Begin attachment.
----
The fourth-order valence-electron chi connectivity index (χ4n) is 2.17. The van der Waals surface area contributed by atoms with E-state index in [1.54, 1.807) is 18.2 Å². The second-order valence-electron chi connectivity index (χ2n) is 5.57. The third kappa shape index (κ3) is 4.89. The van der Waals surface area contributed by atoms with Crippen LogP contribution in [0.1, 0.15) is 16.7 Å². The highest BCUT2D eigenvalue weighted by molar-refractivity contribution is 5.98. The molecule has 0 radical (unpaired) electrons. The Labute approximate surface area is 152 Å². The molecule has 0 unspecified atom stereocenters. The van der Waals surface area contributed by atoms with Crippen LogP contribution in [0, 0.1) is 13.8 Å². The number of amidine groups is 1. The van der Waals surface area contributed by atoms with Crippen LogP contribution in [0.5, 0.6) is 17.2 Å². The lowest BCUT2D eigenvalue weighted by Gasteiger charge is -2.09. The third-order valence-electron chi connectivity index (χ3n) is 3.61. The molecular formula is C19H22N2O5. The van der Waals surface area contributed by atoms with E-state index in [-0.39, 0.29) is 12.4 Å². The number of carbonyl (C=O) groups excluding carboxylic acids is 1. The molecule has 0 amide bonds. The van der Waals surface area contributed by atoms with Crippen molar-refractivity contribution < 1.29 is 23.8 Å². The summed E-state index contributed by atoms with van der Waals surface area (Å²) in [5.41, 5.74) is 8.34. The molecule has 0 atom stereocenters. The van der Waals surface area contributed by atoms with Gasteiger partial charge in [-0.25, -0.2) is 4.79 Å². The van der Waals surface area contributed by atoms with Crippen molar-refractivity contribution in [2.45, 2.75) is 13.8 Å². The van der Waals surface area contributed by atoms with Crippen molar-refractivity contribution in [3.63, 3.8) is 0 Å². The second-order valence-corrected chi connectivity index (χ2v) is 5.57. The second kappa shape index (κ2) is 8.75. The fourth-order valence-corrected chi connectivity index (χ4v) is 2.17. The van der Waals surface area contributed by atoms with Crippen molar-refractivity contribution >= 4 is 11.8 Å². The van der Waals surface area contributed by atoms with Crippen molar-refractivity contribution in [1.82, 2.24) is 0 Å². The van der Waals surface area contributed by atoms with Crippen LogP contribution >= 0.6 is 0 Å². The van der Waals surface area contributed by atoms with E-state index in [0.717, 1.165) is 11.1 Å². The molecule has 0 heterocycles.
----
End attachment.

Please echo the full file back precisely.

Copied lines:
The fourth-order valence-electron chi connectivity index (χ4n) is 2.17. The van der Waals surface area contributed by atoms with E-state index in [1.54, 1.807) is 18.2 Å². The second-order valence-electron chi connectivity index (χ2n) is 5.57. The third kappa shape index (κ3) is 4.89. The van der Waals surface area contributed by atoms with Crippen LogP contribution in [0.1, 0.15) is 16.7 Å². The highest BCUT2D eigenvalue weighted by molar-refractivity contribution is 5.98. The molecule has 0 radical (unpaired) electrons. The Labute approximate surface area is 152 Å². The molecule has 0 unspecified atom stereocenters. The van der Waals surface area contributed by atoms with Crippen LogP contribution in [0, 0.1) is 13.8 Å². The number of amidine groups is 1. The van der Waals surface area contributed by atoms with Crippen LogP contribution in [0.5, 0.6) is 17.2 Å². The lowest BCUT2D eigenvalue weighted by Gasteiger charge is -2.09. The third-order valence-electron chi connectivity index (χ3n) is 3.61. The molecular formula is C19H22N2O5. The van der Waals surface area contributed by atoms with E-state index in [-0.39, 0.29) is 12.4 Å². The number of carbonyl (C=O) groups excluding carboxylic acids is 1. The molecule has 0 amide bonds. The van der Waals surface area contributed by atoms with Crippen molar-refractivity contribution < 1.29 is 23.8 Å². The summed E-state index contributed by atoms with van der Waals surface area (Å²) in [5.41, 5.74) is 8.34. The molecule has 0 atom stereocenters. The van der Waals surface area contributed by atoms with Gasteiger partial charge in [-0.25, -0.2) is 4.79 Å². The van der Waals surface area contributed by atoms with Crippen molar-refractivity contribution in [2.45, 2.75) is 13.8 Å². The van der Waals surface area contributed by atoms with Crippen molar-refractivity contribution in [3.63, 3.8) is 0 Å². The second-order valence-corrected chi connectivity index (χ2v) is 5.57. The second kappa shape index (κ2) is 8.75. The fourth-order valence-corrected chi connectivity index (χ4v) is 2.17. The van der Waals surface area contributed by atoms with Crippen molar-refractivity contribution >= 4 is 11.8 Å². The van der Waals surface area contributed by atoms with Crippen molar-refractivity contribution in [1.82, 2.24) is 0 Å². The van der Waals surface area contributed by atoms with Crippen LogP contribution >= 0.6 is 0 Å². The van der Waals surface area contributed by atoms with E-state index in [0.717, 1.165) is 11.1 Å². The molecule has 0 heterocycles.